21 July 2011

A Mind Space

My writer muscles are loose and sluggish.

The process of writing has always provided a cool-breeze clear view into my heart and mind. So that's what I think and feel about that!

The process of blogging almost always provokes questions, mostly around the voyeuristic and exhibitionist nature of the medium. So here's my heart and mind....and YOU are watching... What are we doing?

Over the last two months, I have embraced the ideas set forth by Eckhart Tolle. The concept of "the watcher": being present in the moment with the awareness of an observer, watching my thoughts. Without judgment. Without feeling. Breathing and watching. Tolle calls it "the power of Now".

It is a space and orientation that is always available. For weeks now, I am either leaning into that space, or inhabiting it, or sensing it from one of the various frantic, far-flung exiles my egoic mind creates. There is no going back now; no forgetting how it feels to detach from identification with my thoughts.

Breath holds the key. Noticing breath and then following it and then merging...as though breath was breathing me.
Thoughts disappear. Without thoughts, there are no words. Without words, there is no writing.

Tolle points to using the mind -- rather than being used by the mind. This part of the practice does not come as easily for me. It is, of course, just another desperate trick of ego. Some sinister delusion that casts me out, alone, isolated and undeserving; what Tolle calls "pain body."

I resist using my mind because I have doubts and judgments and fears about the worthiness of its product. Actually, doubts, judgments and fears about the worthiness of my self.

Typical ego madness.

Today I'm blaming it on California. I get this way when I'm in California. I feel a familiar loneliness, remembered from when I lived here in the late 90's. It's like an old coat.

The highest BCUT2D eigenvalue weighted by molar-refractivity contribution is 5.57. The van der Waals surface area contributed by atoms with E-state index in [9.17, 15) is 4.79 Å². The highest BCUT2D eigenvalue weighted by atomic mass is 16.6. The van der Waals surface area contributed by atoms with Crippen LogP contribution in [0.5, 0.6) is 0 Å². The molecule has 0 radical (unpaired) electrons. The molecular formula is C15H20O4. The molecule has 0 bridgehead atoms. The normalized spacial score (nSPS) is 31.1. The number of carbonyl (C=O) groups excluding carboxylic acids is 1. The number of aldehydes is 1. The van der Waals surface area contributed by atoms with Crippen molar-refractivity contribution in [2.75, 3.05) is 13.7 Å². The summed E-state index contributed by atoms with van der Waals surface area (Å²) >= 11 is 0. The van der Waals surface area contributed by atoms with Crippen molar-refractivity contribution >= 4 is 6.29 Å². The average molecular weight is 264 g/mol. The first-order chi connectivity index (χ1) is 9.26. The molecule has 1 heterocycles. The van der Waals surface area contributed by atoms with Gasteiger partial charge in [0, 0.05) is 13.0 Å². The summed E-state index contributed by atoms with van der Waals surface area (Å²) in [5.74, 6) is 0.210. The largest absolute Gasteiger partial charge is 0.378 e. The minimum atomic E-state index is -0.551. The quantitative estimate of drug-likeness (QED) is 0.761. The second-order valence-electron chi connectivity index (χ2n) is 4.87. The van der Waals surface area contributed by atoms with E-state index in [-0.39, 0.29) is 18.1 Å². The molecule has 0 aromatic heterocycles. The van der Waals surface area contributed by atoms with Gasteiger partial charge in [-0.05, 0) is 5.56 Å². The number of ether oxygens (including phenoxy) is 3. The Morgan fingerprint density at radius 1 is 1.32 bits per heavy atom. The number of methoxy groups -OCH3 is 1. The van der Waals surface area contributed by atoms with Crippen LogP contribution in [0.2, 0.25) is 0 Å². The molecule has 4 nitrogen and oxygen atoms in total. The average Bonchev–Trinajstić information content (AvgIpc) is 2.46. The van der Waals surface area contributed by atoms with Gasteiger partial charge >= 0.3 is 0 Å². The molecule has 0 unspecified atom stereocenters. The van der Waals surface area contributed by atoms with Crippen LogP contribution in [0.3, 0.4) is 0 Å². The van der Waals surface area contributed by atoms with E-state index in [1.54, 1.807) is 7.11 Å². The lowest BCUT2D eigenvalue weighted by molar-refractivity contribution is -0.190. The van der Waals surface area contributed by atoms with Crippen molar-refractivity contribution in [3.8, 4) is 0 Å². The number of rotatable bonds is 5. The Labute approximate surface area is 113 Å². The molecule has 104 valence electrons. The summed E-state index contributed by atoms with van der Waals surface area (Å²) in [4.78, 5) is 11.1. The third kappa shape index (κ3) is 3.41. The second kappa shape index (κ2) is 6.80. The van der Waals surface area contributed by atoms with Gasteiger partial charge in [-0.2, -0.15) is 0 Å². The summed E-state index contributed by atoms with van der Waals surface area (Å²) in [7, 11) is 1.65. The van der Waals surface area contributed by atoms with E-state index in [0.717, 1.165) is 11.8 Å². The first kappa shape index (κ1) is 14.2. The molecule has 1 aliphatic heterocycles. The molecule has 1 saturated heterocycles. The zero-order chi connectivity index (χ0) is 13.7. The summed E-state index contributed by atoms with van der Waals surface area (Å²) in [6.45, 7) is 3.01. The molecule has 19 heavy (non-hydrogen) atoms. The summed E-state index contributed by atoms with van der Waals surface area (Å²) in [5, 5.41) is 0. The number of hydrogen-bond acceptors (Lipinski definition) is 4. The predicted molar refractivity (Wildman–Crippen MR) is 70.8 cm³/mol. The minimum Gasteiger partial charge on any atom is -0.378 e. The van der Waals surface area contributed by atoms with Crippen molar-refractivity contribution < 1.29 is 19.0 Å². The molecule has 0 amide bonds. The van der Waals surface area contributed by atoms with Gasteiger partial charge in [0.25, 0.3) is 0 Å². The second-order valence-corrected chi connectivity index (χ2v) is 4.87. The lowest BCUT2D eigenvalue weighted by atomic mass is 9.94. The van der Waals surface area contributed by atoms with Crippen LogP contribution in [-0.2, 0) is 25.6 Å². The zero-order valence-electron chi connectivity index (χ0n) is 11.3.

I have been cast in this year's production of Tandy Beal's "Here After Here". Most of the cast performed in the show's premiere. There are a few new dancers and, as one of four actors, I am the new member. After three rehearsals, my fellow actors' vague memories of blocking and lines are becoming remembered stagecraft.

I am the new kid on the block. It is fun. And strange.

In rehearsals, I multi-task: making notes on a printed script, experimenting with delivery, listening to Tandy's direction, memorizing blocking, learning names.

Tandy's most frequent "note" for me has been that my voice is faint and feathery too often. I've responded to that feedback with increasing insecurity about speaking; my voice and diction sound odd to me. I feel awkward in my body.

I have listened and obeyed Tandy's direction without comment so far, believing that she and everyone else in the room know the show better than I.

And they do.

And I am a performing artist. An actor in this case. And the actor brings something.

Last night I sat with the script and spoke the lines aloud, varying speed and color and pace. I began to see the outline of my character. I'm feeling it.

It feels like waking up. Like using my mind.

I want to be 80% off book by this Sunday's rehearsal. It will be fun to move around the stage with hands free and full of curiosity about the art we are making together.

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